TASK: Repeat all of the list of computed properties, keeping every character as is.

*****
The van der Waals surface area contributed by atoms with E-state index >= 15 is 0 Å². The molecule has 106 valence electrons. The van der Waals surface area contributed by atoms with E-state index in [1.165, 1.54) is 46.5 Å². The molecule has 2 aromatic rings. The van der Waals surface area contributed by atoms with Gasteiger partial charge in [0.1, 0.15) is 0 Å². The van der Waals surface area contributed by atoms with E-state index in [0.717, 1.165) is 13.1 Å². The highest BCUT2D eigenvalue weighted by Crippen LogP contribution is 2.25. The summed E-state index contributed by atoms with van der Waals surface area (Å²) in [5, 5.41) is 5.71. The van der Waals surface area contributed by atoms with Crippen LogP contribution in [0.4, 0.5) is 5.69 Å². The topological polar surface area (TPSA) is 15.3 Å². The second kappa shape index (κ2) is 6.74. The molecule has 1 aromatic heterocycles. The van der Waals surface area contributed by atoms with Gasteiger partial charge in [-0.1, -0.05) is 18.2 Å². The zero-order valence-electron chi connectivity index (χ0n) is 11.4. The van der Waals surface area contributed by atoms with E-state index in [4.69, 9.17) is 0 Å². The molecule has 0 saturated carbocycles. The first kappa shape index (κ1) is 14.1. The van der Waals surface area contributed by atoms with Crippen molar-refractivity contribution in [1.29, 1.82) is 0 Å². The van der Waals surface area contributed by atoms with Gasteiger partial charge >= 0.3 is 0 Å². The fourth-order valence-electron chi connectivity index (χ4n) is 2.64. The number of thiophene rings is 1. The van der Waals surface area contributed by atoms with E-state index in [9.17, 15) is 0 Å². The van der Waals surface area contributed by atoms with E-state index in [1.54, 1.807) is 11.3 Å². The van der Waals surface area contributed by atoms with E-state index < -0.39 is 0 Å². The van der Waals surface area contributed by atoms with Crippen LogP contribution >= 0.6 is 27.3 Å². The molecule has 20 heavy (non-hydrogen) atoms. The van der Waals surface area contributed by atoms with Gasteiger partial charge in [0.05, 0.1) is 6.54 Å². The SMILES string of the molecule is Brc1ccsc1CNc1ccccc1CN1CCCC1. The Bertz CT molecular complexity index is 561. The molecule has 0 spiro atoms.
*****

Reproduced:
The van der Waals surface area contributed by atoms with E-state index >= 15 is 0 Å². The molecule has 106 valence electrons. The van der Waals surface area contributed by atoms with E-state index in [1.165, 1.54) is 46.5 Å². The molecule has 2 aromatic rings. The van der Waals surface area contributed by atoms with Gasteiger partial charge in [0.1, 0.15) is 0 Å². The van der Waals surface area contributed by atoms with E-state index in [0.717, 1.165) is 13.1 Å². The highest BCUT2D eigenvalue weighted by Crippen LogP contribution is 2.25. The summed E-state index contributed by atoms with van der Waals surface area (Å²) in [5, 5.41) is 5.71. The van der Waals surface area contributed by atoms with Crippen LogP contribution in [0.4, 0.5) is 5.69 Å². The topological polar surface area (TPSA) is 15.3 Å². The second kappa shape index (κ2) is 6.74. The molecule has 1 aromatic heterocycles. The van der Waals surface area contributed by atoms with Gasteiger partial charge in [-0.1, -0.05) is 18.2 Å². The zero-order valence-electron chi connectivity index (χ0n) is 11.4. The van der Waals surface area contributed by atoms with E-state index in [4.69, 9.17) is 0 Å². The molecule has 0 saturated carbocycles. The first kappa shape index (κ1) is 14.1. The van der Waals surface area contributed by atoms with Crippen molar-refractivity contribution in [1.29, 1.82) is 0 Å². The van der Waals surface area contributed by atoms with Gasteiger partial charge >= 0.3 is 0 Å². The fourth-order valence-electron chi connectivity index (χ4n) is 2.64. The number of thiophene rings is 1. The van der Waals surface area contributed by atoms with E-state index in [9.17, 15) is 0 Å². The van der Waals surface area contributed by atoms with E-state index in [1.54, 1.807) is 11.3 Å². The van der Waals surface area contributed by atoms with E-state index < -0.39 is 0 Å². The van der Waals surface area contributed by atoms with Crippen LogP contribution >= 0.6 is 27.3 Å². The molecule has 20 heavy (non-hydrogen) atoms. The van der Waals surface area contributed by atoms with Gasteiger partial charge in [0.05, 0.1) is 6.54 Å². The SMILES string of the molecule is Brc1ccsc1CNc1ccccc1CN1CCCC1. The Bertz CT molecular complexity index is 561. The molecule has 0 spiro atoms.